Land And Water U.S.A.

Sunday, February 21, 2010


Well Done ?

Q: How many solar panels and wind turbines would it take to replace the one coal plant that energizes Boulder?   
A: I can't easily find the figures for Boulder, but the population is about 100,000. You can figure on 1.3 kW per capita for year-round power  consumption  (for all home uses, street lights, commercial establishments, factories.), so that's about 130 MW.
You can get year-round average power of 5 kW per acre for GOOD wind farms, so it would require wind turbines spread out over 26,,000 acres (about 41 square miles). (The amount of acreage is independent of the size of the wind turbines.) Of course, if you did that without the REAL power on the grid, most of the time you'd get nothing or very low power, ant at times you'd get 400 MW (which you wouldn't be able to use, and you can't store it).
In principle, you could get that much energy from solar cells spread out---edge-to-edge---over something like 2.5 square miles.
All the research in the world cannot make the sun shine at night.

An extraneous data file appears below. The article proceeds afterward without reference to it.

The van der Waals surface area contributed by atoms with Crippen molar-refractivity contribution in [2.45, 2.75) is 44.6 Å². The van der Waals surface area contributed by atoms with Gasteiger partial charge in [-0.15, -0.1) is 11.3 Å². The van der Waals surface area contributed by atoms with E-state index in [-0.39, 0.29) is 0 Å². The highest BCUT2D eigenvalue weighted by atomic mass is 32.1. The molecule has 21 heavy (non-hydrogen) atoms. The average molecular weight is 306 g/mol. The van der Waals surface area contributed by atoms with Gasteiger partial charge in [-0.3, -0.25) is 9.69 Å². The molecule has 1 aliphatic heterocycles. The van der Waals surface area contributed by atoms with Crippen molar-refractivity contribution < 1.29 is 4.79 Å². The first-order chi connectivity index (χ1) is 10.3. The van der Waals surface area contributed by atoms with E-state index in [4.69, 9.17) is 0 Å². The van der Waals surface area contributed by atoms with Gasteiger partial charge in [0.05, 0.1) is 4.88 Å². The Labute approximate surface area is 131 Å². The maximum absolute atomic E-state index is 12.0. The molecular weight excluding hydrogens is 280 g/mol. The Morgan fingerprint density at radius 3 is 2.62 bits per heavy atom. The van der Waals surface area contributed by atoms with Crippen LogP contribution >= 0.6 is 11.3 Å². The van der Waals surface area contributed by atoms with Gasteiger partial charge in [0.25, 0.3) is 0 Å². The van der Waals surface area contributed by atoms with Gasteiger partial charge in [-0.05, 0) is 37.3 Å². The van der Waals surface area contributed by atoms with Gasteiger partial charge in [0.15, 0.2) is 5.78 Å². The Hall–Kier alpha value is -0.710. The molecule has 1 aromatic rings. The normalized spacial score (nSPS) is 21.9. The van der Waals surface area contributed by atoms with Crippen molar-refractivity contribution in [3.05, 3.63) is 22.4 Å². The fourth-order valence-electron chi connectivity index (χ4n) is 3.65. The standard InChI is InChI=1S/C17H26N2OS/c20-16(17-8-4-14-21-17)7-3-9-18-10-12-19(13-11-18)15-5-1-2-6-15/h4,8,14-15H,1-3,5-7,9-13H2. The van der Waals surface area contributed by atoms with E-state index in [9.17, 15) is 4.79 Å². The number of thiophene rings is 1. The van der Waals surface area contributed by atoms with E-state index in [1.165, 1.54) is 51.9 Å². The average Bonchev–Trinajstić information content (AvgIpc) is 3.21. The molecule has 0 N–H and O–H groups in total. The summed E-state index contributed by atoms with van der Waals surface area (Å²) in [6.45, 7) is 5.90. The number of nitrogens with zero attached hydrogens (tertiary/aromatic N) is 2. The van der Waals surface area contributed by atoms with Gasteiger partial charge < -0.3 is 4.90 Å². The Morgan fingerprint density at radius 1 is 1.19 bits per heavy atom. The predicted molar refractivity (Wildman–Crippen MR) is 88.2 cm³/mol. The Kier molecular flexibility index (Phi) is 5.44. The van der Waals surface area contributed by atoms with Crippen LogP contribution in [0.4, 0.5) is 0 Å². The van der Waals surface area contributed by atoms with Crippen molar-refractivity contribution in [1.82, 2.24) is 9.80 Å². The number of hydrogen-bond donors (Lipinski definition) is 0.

Q: My very un-educated, un-scientific brain kind of envisioned such.
Could we could do a visual showing all that lovely "green space" in the forward thinking intellectual community of the People's Republic of Boulder, packed with turbines, solar panels and all things that accompany...and use PRB as the poster child illustration of the amazing inability for the forward-thinking to think forward.
A: The land area of boulder is about 10 square miles. Where can the Boulderites find 41 square miles for their heissbeliebte wind turbines?
Q: What an excellent synopsis. Thank YOU!
The blond reminded me of oh-so-many fancy dancers I once had the misfortune of knowing...and now deliberately shy from.
A: The professor is bang on, and the businessman is best described as a parasite or opportunist. As a businessman, he sees profit but totally ignores that the profit comes at the expense of taxpayers.
Answers provided by:
Howard Hayden
The Energy Advocate
"People will do anything to save the world ... except take a course in science."   Howard Hayden

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